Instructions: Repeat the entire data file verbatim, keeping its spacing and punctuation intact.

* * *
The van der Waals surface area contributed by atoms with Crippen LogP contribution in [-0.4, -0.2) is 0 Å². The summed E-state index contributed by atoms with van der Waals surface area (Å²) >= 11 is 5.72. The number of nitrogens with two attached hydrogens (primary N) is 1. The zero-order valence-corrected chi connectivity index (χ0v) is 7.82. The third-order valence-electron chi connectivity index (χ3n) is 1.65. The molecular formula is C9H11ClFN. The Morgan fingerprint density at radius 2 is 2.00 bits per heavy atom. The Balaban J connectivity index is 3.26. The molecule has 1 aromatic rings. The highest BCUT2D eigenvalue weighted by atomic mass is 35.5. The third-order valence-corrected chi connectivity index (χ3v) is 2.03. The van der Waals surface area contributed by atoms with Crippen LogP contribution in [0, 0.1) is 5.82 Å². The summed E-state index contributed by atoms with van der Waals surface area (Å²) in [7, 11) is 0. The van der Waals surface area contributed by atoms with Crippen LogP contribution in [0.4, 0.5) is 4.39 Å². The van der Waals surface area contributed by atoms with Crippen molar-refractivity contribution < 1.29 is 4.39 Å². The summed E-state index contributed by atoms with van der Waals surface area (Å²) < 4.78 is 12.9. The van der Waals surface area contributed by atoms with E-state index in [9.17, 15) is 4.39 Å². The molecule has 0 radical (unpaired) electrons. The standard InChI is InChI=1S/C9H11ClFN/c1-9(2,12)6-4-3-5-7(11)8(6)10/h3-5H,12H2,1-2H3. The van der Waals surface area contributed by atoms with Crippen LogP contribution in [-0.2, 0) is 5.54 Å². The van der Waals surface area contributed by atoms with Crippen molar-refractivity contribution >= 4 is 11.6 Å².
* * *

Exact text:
The van der Waals surface area contributed by atoms with Crippen LogP contribution in [-0.4, -0.2) is 0 Å². The summed E-state index contributed by atoms with van der Waals surface area (Å²) >= 11 is 5.72. The number of nitrogens with two attached hydrogens (primary N) is 1. The zero-order valence-corrected chi connectivity index (χ0v) is 7.82. The third-order valence-electron chi connectivity index (χ3n) is 1.65. The molecular formula is C9H11ClFN. The Morgan fingerprint density at radius 2 is 2.00 bits per heavy atom. The Balaban J connectivity index is 3.26. The molecule has 1 aromatic rings. The highest BCUT2D eigenvalue weighted by atomic mass is 35.5. The third-order valence-corrected chi connectivity index (χ3v) is 2.03. The van der Waals surface area contributed by atoms with Crippen LogP contribution in [0, 0.1) is 5.82 Å². The summed E-state index contributed by atoms with van der Waals surface area (Å²) in [7, 11) is 0. The van der Waals surface area contributed by atoms with Crippen LogP contribution in [0.4, 0.5) is 4.39 Å². The van der Waals surface area contributed by atoms with Crippen molar-refractivity contribution < 1.29 is 4.39 Å². The summed E-state index contributed by atoms with van der Waals surface area (Å²) < 4.78 is 12.9. The van der Waals surface area contributed by atoms with E-state index in [9.17, 15) is 4.39 Å². The molecule has 0 radical (unpaired) electrons. The standard InChI is InChI=1S/C9H11ClFN/c1-9(2,12)6-4-3-5-7(11)8(6)10/h3-5H,12H2,1-2H3. The van der Waals surface area contributed by atoms with Crippen LogP contribution in [-0.2, 0) is 5.54 Å². The van der Waals surface area contributed by atoms with Crippen molar-refractivity contribution >= 4 is 11.6 Å².